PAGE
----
Mission San Francisco Solano
Mission San Francisco Solano (1823-1834) - A Mexican Mission established in 1823 by Father Jose Altimira as an asistencia (sub-mission) to Mission San Rafael Arcangel. Later raised to full mission status and initially associated with the Presidio of San Francisco and even later with the Presidio of Sonoma. Located in present day Sonoma, Sonoma County, California. Named for missionary Saint Francis Solanus. Secularized in 1834.
Mexican Period (1822-1846)
The Mexican period began with the end of the Mexican Revolution around 1820. Mexican troops occupied the presidios and Mexican governors ran the province of Alta California. Mission San Francisco Solano was the 21st and last mission established in California and the only one established during the Mexican period. The mission was also the last and the northern most mission on the El Camino Real (Spanish Mission Trail) that stretched from Guatemala to Sonoma.
The Mexican government began the process of secularization (turning church lands over to private interests) around 1831 and passed laws mandating secularization of all missions in Mexico in 1833. Secularization in 1834 ended church ownership of the Mission San Francisco de Asis community property. Most of the missions and presidios were abandoned and fell into disrepair as the lands were redistributed to private owners.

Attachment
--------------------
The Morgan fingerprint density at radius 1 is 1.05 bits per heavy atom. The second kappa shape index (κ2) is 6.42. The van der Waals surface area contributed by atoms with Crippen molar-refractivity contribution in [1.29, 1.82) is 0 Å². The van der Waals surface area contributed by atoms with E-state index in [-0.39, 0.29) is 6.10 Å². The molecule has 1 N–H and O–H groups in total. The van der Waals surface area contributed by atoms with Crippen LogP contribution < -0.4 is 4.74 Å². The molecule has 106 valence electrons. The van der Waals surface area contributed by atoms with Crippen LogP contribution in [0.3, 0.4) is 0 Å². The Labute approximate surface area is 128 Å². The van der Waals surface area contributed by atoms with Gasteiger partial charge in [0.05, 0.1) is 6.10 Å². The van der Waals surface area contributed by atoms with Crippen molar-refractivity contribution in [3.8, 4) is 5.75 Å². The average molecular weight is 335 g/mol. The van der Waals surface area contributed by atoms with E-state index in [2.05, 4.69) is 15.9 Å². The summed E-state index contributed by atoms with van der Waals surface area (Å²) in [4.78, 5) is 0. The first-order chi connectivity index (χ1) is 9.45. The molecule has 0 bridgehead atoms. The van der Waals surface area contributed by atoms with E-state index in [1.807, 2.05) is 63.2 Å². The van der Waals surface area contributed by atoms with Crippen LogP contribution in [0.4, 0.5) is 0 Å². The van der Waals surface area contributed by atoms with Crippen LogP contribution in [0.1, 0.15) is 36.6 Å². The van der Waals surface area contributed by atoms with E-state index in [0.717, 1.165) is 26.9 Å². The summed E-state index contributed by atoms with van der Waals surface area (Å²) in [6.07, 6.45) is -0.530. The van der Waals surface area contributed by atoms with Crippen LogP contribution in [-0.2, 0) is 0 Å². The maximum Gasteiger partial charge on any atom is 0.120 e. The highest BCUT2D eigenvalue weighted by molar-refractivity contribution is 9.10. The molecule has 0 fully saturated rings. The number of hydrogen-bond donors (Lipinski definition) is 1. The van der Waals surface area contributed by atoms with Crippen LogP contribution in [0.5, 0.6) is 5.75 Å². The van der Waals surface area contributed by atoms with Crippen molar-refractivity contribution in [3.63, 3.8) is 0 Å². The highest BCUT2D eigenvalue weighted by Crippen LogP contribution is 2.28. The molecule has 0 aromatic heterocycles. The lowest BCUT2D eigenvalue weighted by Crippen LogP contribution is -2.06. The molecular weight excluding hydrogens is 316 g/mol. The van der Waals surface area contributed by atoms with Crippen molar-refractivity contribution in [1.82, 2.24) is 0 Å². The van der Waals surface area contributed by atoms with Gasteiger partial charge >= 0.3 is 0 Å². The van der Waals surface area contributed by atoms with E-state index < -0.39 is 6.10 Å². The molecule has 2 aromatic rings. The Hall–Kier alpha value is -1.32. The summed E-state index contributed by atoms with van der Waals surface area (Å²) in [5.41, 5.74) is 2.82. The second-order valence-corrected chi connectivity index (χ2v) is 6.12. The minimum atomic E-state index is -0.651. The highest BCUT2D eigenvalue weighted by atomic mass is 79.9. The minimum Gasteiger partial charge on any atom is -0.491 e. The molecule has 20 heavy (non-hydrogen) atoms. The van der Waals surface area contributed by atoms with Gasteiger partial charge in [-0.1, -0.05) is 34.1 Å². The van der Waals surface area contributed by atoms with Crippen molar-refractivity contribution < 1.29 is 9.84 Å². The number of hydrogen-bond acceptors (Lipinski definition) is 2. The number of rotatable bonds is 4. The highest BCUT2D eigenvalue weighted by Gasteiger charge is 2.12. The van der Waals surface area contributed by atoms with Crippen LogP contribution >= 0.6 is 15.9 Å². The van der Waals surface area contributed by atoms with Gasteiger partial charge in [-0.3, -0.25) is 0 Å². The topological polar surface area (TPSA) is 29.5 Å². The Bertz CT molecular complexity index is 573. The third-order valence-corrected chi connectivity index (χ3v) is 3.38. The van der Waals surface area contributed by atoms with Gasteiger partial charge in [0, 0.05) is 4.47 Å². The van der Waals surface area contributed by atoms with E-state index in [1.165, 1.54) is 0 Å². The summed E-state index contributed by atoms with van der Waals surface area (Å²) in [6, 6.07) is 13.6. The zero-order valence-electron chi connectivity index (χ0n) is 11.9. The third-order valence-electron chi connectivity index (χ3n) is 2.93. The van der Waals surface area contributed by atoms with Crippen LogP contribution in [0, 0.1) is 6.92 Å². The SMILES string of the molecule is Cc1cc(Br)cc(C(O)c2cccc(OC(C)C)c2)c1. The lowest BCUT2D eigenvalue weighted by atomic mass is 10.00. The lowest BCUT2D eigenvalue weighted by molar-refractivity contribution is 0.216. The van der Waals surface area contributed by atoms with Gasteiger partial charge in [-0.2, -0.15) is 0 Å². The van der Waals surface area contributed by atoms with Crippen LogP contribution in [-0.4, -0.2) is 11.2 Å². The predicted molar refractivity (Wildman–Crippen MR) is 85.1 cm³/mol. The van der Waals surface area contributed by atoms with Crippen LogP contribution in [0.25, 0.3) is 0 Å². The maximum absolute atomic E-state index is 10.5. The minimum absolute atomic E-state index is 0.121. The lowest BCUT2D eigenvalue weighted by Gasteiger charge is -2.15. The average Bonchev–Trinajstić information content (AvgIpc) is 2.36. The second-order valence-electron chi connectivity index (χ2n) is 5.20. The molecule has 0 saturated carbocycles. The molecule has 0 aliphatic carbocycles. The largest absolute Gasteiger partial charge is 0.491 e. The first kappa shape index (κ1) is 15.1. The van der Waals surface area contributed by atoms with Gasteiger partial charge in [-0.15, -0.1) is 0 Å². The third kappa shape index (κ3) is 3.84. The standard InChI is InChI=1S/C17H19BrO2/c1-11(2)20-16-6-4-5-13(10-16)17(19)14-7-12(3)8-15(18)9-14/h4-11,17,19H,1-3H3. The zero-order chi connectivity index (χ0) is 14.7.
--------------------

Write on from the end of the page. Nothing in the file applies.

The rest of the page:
The Presidio of Sonoma was established in 1836 in Sonoma by Mexican Lt. Colonel Mariano Guadalupe Vallejo, Commandant of the Northern Frontier. The post was established on former mission lands right next to the Mission San Francisco Solano church. The Presidio of Sonoma was built to control hostile Indians and block any Russian expansion from Fort Ross. The Mission San Francisco Solano was in ruins by 1839 and unoccupied.
The American Period (1846-Present)
The Mexican War was declared by the U.S. Congress on 11 May 1846 in response to a Mexican attack on U.S. troops in Texas. The declaration of war opened the door for American occupation of California. The American period began in Sonoma when American settlers occupied the Presidio of Sonoma on 14 Jun 1846 and declared the California Republic. The Republic was short lived and ended when U.S. troops arrived in Sonoma on 9 Jul 1846. The Presidio was renamed Sonoma Barracks in 1847. With end of the war, Mexico ceded all of upper California to the Americans in 1848 and a new round of land redistribution began. The treaty that ended the war promised that Spanish and Mexican land grants would be honored but sorting out conflicting claims took decades to resolve and did not end well for many of the claimants.
The remaining Mission property was sold in 1882 to Solomon Schoken who used it for a variety of purposes. The California Historic Landmarks League bought the remains of Mission San Francisco Solano from Schoken in 1903 and turned it over to the State in 1926. After a series of earthquakes and restorations the chapel and grounds were returned to a more authentic condition and became a part of Sonoma State Historic Park.
Visited: 30 Aug 2009